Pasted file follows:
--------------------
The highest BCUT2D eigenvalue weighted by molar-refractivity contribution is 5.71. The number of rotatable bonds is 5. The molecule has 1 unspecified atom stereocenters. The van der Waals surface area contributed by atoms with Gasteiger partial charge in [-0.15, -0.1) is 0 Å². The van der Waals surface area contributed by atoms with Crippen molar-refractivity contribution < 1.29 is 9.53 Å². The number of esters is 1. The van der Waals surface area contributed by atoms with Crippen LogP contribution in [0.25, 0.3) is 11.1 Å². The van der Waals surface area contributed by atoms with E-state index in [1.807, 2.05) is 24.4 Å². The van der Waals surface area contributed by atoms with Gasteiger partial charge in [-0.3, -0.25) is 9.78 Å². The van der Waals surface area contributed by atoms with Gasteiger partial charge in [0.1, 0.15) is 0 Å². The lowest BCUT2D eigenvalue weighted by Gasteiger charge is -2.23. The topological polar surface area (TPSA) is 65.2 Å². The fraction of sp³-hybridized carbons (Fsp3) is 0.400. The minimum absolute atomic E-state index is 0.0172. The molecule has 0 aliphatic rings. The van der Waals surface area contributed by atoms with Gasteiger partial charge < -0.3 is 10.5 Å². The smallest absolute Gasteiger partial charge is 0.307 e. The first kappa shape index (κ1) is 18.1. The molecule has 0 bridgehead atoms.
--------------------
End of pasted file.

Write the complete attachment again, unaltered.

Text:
The highest BCUT2D eigenvalue weighted by molar-refractivity contribution is 5.71. The number of rotatable bonds is 5. The molecule has 1 unspecified atom stereocenters. The van der Waals surface area contributed by atoms with Gasteiger partial charge in [-0.15, -0.1) is 0 Å². The van der Waals surface area contributed by atoms with Crippen molar-refractivity contribution < 1.29 is 9.53 Å². The number of esters is 1. The van der Waals surface area contributed by atoms with Crippen LogP contribution in [0.25, 0.3) is 11.1 Å². The van der Waals surface area contributed by atoms with E-state index in [1.807, 2.05) is 24.4 Å². The van der Waals surface area contributed by atoms with Gasteiger partial charge in [-0.3, -0.25) is 9.78 Å². The van der Waals surface area contributed by atoms with Gasteiger partial charge in [0.1, 0.15) is 0 Å². The lowest BCUT2D eigenvalue weighted by Gasteiger charge is -2.23. The topological polar surface area (TPSA) is 65.2 Å². The fraction of sp³-hybridized carbons (Fsp3) is 0.400. The minimum absolute atomic E-state index is 0.0172. The molecule has 0 aliphatic rings. The van der Waals surface area contributed by atoms with Gasteiger partial charge < -0.3 is 10.5 Å². The smallest absolute Gasteiger partial charge is 0.307 e. The first kappa shape index (κ1) is 18.1. The molecule has 0 bridgehead atoms.